Anyway, what this means for us is that this fight? Is going to suck. I may as well link you to a clip of a bunch of LARPers duking it out while literally hundreds of Cheetos go uneaten, because these two could very well be armed with similar Nerf and it wouldn't make a lick of difference.Since we have to keep the conceit of "the Avengers think the Defenders are evil" going, Val casually mentions that she's carrying the Black Knight's sword, which immediately tweaks Swordy's evildar, as he knows the Knight's currently serving as a pigeon roost back in Steve Strange's bitchin' bachelor pad. He's apparently so incensed that he forgets that his sword has all sorts of neat Mandarin-added crap in it - it spits hot fire and shoots rays and stuff, so as to render Swordsman not-entirely-useless - so he just parries and thrusts and leaps about like Errol Flynn while Val internally-monologues about whether or not she can actually die.

The pair flip about in a weird bit of business involving hanging from a tapestry before falling a good distance into a room outside a vault, which the castle's owner immediately tries to lock so as to keep the heroes out. Val beans Swordsman with the handle of her thrown sword - because that's how swordfights work when you can't use the Goddamn blade, see - before rushing Creepy McNaziCastleOwner. She spots the Evil Eye, but a conscious Swordsman dives for it first, prompting the story to fall in line with that whole "if you've got a creepy Nazi castle owner over the mantle in act one, it'd better fire in act three" rule.What a surprise! Twists like that usually only come on roller coasters!

Dispatching the unnamed gunman, Valkyrie checks on Swordsman's wound - she decides he's okay enough to leave in the hands of crack Bolivian paramedics who use psychic powers to determine when people are injured in the depths of the jungle because she sure as Hell doesn't seem to call anybody. Luckily for Swordsman, magic jungle cops in full America-style police regale pop in not a half-page later.She lifts his section of the Evil Eye. But at least she salutes him as a gallant foe.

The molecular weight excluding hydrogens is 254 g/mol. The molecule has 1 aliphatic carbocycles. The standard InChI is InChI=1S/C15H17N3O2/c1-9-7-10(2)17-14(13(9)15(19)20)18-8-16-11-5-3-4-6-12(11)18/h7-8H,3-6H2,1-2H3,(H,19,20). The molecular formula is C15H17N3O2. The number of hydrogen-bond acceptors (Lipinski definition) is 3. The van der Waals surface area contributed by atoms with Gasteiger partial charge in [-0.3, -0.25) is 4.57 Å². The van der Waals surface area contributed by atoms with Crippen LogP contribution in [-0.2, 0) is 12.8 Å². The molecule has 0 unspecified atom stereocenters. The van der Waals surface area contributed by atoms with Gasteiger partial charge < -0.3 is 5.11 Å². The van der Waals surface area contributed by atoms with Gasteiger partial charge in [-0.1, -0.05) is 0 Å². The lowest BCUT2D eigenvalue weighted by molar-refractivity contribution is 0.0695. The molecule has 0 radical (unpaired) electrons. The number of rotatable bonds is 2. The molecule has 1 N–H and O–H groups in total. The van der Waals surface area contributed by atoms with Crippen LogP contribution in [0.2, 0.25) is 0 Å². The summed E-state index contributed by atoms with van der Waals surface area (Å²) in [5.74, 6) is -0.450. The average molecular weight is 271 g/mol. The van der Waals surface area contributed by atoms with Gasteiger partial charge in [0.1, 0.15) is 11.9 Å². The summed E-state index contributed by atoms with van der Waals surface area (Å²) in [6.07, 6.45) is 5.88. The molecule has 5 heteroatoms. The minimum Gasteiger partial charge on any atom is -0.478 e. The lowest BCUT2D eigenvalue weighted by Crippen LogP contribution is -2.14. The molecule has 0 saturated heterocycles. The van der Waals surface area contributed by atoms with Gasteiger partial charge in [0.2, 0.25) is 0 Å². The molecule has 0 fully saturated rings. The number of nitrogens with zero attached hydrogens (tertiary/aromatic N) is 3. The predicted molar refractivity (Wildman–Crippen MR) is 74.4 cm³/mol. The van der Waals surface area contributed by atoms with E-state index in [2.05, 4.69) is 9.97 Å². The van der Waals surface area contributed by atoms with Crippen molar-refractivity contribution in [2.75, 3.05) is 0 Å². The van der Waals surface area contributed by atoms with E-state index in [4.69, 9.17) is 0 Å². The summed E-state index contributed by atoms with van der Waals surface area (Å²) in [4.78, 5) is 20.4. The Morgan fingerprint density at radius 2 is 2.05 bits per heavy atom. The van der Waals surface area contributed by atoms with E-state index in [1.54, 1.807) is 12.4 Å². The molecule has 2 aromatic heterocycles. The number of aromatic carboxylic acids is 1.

I almost scored this a push, since the clear winner is the guy with the weird sci-fi pistol who capped Swordsman in the back, but for the purposes of bracketing, it's another victory squarely in the Defenders column.Kinda starting to look like a trend, isn't it?


CalvinPitt said...

It just so happens that Avengers comic where Swordsman threatens the city with a giant scmitar is the only Avengers comic I ever found amongst my dad's collection.

Looking back on it, I love the fact that the first time I read through it, and saw a giant scimitar above a town, I didn't bat an eye. It just seemed like a perfectly normal villain negotiation trick to me.

Anonymous said...

Val's "Threats? From a man with a pretty mustache?" still cracks me up.

The Mutt said...


Thanks for this recap. These were the greatest comics off all time when I first read them. I carefully tracked down each chapter at the spinner racks. I totally marked out for the Swordsman, poor little whipped puppy that he was.

ABS said...

Give me a break! Michaelangelo is a party dude.

MarkAndrew said...

Very cool series of posts. I haven't read this in years and forget who wins.

I can't belive that the dumb 'ol Sub-mariner beats Cap, but maybe it was all Defenders. Or was Hulk vs. Thor a tie? That seems right.

Jon said...

I think we can all agree that either Donatello or Leonardo is the lamest Turtle.